Elko gives the brokers about 30 minutes of motivational cheer filled with sports anecdotes from his days with Olympic athletes and football teams like the Steelers, Cowboys and Dolphins. The brokers, laughing and smiling, head back to their desks in what appear to be much better moods. Little did Elko know that six months later, brokers would need his encouraging words more than ever. The tragedy of Sept. 11 and the stock market's continued slump -- the S&P 500 is down another 1.5% since April 10, with a lot of volatility in between -- have taken a toll on the nerves of those working in the financial community. "I've never been busier," Elko told me the other day. "They all grab me -- Salomon Smith Barney, PaineWebber, Merrill."

Elko has a retainer with Merrill to teach leadership skills to its senior managers. He also has an exclusive contract with Pioneer Investment Management, which snatched him up about a year ago to provide motivational speeches that fund salespeople, or wholesalers, could offer to their clients -- mainly stockbrokers at firms such as PaineWebber and independent financial advisers all over the country. Elko has become so popular that these brokers now demand that their Pioneer wholesalers bring him along.

2. As seen on the CEO FORUM'S web site:
Dr. Elko will share how business leaders can focus on their organization's internal identity and achieve the kind of success that earned the Louisiana State University Tigers football team a national championship.

Leaders who have great years say "it" had nothing to do with external factors like the market or trends. Most say they had a great year even in downward markets.

How is this possible? The answer is simple: It's not the market that drives these leaders, but a clear, distinct identity of themselves and their company. These leaders constantly have their activity structured around processes that promote their identity.

This is a lesson that Dr. Elko put into practice last year as he worked with the national champion LSU Tigers football team. Dr. Elko helped LSU coaches and players promote an identity internally with the team and then practice and use game day processes to help turn that identity into a championship - LSU's first in 45 years!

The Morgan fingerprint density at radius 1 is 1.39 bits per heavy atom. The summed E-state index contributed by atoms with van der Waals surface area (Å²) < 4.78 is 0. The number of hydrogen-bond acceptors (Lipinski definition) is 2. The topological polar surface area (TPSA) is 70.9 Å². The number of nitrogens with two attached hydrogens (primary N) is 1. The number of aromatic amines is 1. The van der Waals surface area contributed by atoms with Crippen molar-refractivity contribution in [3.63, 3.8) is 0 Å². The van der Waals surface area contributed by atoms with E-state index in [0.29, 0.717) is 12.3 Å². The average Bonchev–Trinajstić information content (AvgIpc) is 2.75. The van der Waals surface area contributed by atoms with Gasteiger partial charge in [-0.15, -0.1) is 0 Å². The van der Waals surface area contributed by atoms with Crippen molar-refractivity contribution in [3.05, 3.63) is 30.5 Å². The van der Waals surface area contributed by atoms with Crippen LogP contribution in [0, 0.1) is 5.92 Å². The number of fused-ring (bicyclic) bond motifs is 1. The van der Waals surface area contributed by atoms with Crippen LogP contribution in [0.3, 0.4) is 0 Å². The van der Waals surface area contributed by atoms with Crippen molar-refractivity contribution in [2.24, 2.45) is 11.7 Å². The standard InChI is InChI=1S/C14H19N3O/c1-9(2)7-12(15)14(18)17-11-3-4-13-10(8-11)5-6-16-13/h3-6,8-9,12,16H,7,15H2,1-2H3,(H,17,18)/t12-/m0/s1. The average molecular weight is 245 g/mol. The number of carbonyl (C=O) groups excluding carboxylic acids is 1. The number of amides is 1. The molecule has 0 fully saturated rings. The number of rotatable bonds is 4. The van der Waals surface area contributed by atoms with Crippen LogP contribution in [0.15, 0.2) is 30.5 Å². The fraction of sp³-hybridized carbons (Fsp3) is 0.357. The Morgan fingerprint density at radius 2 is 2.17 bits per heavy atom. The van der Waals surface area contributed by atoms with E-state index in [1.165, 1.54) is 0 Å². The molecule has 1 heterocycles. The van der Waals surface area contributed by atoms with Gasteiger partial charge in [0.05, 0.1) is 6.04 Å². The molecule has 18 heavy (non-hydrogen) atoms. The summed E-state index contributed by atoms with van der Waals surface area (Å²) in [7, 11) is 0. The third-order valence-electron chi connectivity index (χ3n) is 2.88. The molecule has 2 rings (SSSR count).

3. PennsylvaniaSchool Board Association Testimonial:
At The Hotel Hershey Dr. Kevin Elko was keynote speaker. Born and raised in Brownsville where he attended public school, Dr. Elko held us spellbound for the entire morning with stories of his experiences, ranging from motivating professional athletes to providing grief counseling for survivors of the Sept. 11 tragedy in New York City. Dr. Elko also had us use our emotional intelligence as he engaged us in a variety of activities relevant to our mental health-on the job and at home.
--By Darlene R. Will, Pennsylvania School Board Association

4. Article as seen on NFL.com
Coaches spend hundreds of hours working to help their players improve. They seek athletic improvement, mental improvement and, in many cases, personal improvement. The best way to accomplish these goals, however, might be to start with themselves, said Dr. Kevin Elko, a nationally recognized sports psychologist who works with a number of NFL clubs. Elko was speaking Friday to a group of high school football coaches from all 50 states as part of the NFL's Youth Football Summit in Canton Ohio "How much time do you spend bettering your players? Hours and hours," Elko said. "How much time to you spend bettering yourself? Before you lead anyone you've got to lead yourself."